Granny (J2) is known primarily because of a misjudgment of her age. | Photo: Leigh Calvez

Where have all the old orcas gone?

Written exclusively for – 25th of February 2020. Author: Philipp J. Kroiß

Animal rights activists like to claim, that there are many very old orcas in the wild. When you study the demography of actual killer whale communities, you quickly wonder: “Where have all the old orcas gone?”

Where have all the old orcas gone?

Often, animal rights activists misinform the public about the longevity of marine mammals – especially orcas. “Granny” is still celebrated as an orca, who was older than 100 years when she died, although genetic analysis already refuted the basis of this wrong assumption. The IMATA shared the true facts years ago. Surely, she was not the only wrong assumption that still circulates through the media.

This is pretty obvious when you look at the demography of, for example, the Southern Resident Killer Whales (SRKWs) in general. L25, called Ocean Sun, is estimated to be 92 years old. Of course, nobody saw her birth in the late 1920s. The second oldest SRKW is L22, followed by K12 and J16, who are all in their late 40s and might turn 50 during the next months and years, if their age estimation is correct.

A question of belief or science?

So, among the SRKW animals there is only one animal older than 50. Where have all those old orcas gone the animal rights activists constantly talk about? So, it’s a nice belief that orcas can live up to 100 years of age but there is no actual proof of that. There are only some single cases using a very unsecure way of the calculation of age. So, what the activists say, is a belief and has got nothing to do with knowledge.

Moreover, it’s not a logical belief. If it were kind of normal for orcas to live up to 90 or a hundred years, where are all those orcas in their 80s, 70s, 60s or late 50s. They don’t exist in the SRKW population. Why? This is a question the animal rights ideology can’t answer.

Zoological institutions use science to learn more about species. And, of course, there have been calculations of the longevity of killer whales as well. Robeck et al. (2015) had the biggest data basis for a comparison like that and the results are clear. The median and average lifespan of orcas in human care is not only comparable, but the orcas that were born in human care have got a higher chance of survival than every orca in the evaluated orca populations.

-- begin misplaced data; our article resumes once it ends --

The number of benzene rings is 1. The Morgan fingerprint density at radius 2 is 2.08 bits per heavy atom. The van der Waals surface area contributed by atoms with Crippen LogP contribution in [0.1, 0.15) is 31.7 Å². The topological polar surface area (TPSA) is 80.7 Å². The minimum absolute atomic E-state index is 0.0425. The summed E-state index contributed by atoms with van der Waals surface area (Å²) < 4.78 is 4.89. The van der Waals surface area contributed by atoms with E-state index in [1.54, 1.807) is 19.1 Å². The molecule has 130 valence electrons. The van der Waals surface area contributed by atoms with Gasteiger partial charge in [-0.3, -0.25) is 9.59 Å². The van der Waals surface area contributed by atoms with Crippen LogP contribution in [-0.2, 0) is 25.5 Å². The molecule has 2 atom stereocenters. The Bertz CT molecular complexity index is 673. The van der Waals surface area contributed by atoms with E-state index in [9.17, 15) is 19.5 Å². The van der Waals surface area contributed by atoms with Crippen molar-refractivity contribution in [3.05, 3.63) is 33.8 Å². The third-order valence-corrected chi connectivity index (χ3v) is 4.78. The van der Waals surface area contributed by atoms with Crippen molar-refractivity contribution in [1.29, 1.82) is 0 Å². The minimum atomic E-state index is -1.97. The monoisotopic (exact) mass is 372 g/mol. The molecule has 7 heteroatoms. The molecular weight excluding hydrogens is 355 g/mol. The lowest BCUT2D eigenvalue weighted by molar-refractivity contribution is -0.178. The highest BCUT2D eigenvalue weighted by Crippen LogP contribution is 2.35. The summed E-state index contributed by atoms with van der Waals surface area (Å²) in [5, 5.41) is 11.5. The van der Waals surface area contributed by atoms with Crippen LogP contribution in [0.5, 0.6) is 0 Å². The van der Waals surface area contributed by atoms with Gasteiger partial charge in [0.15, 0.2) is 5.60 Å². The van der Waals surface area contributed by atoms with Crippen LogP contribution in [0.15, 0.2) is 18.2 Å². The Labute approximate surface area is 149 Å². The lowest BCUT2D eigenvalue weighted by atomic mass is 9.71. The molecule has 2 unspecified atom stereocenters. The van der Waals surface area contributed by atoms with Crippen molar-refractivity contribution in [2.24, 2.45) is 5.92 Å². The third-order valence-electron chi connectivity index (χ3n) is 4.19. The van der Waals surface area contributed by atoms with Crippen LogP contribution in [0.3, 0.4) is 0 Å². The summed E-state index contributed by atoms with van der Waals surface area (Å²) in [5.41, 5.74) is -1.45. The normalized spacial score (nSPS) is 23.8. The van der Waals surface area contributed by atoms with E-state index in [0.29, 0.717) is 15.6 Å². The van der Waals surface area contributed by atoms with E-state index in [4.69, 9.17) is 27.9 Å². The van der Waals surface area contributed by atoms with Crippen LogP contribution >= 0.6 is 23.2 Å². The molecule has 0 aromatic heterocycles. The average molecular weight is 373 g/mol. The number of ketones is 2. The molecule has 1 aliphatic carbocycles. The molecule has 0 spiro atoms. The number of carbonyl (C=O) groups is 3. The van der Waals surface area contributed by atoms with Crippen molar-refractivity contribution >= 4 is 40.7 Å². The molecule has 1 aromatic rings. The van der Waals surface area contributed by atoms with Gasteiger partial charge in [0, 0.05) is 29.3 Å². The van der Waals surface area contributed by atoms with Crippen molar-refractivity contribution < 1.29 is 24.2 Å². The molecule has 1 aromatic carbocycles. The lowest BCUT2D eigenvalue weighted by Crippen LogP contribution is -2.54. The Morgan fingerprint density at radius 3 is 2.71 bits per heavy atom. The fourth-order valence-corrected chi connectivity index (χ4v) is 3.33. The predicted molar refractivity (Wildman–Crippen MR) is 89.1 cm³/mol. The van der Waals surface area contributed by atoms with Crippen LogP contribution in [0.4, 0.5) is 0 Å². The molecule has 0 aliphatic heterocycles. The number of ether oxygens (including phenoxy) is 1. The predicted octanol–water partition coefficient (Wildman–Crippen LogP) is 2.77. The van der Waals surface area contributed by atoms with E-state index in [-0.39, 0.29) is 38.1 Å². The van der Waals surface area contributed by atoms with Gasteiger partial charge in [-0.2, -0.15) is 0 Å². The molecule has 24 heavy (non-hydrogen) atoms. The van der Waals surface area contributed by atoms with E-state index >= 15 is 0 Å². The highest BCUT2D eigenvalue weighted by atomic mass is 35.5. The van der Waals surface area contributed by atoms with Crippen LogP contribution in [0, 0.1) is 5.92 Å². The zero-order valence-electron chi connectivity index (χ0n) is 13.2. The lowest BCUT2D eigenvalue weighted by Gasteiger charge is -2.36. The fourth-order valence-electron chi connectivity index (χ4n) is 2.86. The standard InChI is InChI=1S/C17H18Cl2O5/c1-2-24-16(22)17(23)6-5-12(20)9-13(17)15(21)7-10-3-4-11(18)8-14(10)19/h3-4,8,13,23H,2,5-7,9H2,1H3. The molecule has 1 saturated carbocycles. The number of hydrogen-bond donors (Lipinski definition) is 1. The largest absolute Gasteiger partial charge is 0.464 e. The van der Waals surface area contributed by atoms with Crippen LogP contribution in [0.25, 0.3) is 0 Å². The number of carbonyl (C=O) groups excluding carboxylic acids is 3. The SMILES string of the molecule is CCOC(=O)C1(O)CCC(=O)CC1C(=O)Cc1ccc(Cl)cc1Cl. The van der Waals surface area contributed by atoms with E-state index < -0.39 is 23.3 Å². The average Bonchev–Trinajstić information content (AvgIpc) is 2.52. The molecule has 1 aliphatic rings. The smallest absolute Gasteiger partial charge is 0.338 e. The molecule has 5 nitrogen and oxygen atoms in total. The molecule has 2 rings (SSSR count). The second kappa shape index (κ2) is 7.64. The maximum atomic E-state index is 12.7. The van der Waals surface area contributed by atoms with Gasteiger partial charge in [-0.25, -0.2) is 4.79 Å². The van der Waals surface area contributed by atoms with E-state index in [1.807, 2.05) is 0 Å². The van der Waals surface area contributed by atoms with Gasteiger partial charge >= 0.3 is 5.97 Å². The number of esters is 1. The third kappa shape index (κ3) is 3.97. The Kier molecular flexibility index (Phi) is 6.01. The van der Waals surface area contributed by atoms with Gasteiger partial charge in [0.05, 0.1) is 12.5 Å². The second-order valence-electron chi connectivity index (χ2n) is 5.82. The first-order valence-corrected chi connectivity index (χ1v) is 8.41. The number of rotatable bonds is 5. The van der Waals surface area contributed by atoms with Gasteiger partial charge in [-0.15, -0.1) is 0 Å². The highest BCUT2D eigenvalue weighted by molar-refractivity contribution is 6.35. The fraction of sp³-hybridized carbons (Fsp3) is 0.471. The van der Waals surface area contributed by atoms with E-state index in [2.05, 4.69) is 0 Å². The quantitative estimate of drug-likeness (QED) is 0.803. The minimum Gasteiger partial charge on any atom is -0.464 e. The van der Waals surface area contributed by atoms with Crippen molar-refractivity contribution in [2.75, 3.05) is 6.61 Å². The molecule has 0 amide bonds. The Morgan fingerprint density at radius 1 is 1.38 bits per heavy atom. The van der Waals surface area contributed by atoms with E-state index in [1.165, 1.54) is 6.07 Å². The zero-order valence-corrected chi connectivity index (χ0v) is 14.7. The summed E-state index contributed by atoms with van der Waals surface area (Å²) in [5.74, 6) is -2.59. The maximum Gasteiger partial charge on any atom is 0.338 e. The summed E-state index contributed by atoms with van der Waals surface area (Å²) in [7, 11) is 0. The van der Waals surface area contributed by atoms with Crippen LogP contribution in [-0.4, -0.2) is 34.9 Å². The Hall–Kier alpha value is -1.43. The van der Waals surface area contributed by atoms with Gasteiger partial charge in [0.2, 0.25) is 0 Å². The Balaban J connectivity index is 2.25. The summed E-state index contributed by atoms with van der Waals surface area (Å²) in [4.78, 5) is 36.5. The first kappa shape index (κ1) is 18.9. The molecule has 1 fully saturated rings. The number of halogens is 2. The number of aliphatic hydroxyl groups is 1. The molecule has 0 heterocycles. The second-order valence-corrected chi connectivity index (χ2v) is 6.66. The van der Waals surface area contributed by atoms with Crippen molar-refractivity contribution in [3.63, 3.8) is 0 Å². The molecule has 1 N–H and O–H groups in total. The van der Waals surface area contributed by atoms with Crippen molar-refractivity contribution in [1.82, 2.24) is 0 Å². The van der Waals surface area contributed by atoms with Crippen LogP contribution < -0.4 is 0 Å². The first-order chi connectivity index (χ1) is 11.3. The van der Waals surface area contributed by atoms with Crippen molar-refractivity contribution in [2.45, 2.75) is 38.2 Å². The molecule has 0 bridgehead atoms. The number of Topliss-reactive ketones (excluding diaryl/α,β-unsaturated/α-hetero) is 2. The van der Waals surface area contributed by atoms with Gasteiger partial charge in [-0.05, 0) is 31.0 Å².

Who is the oldest orca in human care?

Orca show with Lolita at Miami Seaquarium | Photo: Averette at English Wikipedia, License: CC BY 3.0

So, thanks to science we know, that if the age of L25 were correct, her age would be an exception and have got nothing to do with the typical lifespan of a killer whale. “Granny”, in the end, was estimated to be around 65 – 85, when she died, which is a high age.

Orcas in human care didn’t even have the chance to become as old as her because the husbandry of this species started under 60 years ago and the professional husbandry is even younger. So, it’s not a surprise that we have no orca methuselah in human care. The oldest orca in human care is Lolita and lives a happy life of retirement in Miami Seaquarium. She’s an old lady in her early fifties, which is older than the second oldest orca of the SRKWs.

Lolita might outlive the age of Granny or L25 or not, but all three are exceptions. Most orcas in the wild and human care die before they are 50 years old. In the SRKW population most animals, who survived as a calf, don’t live long enough to become 20 years old. That’s the sad truth and while the animal rights activists do and achieve nothing to change that and don’t make the wild a better place for the Southern Resident Killer Whales, zoological institutions work every day to benefit orca conservation and save threatened populations from extinction.

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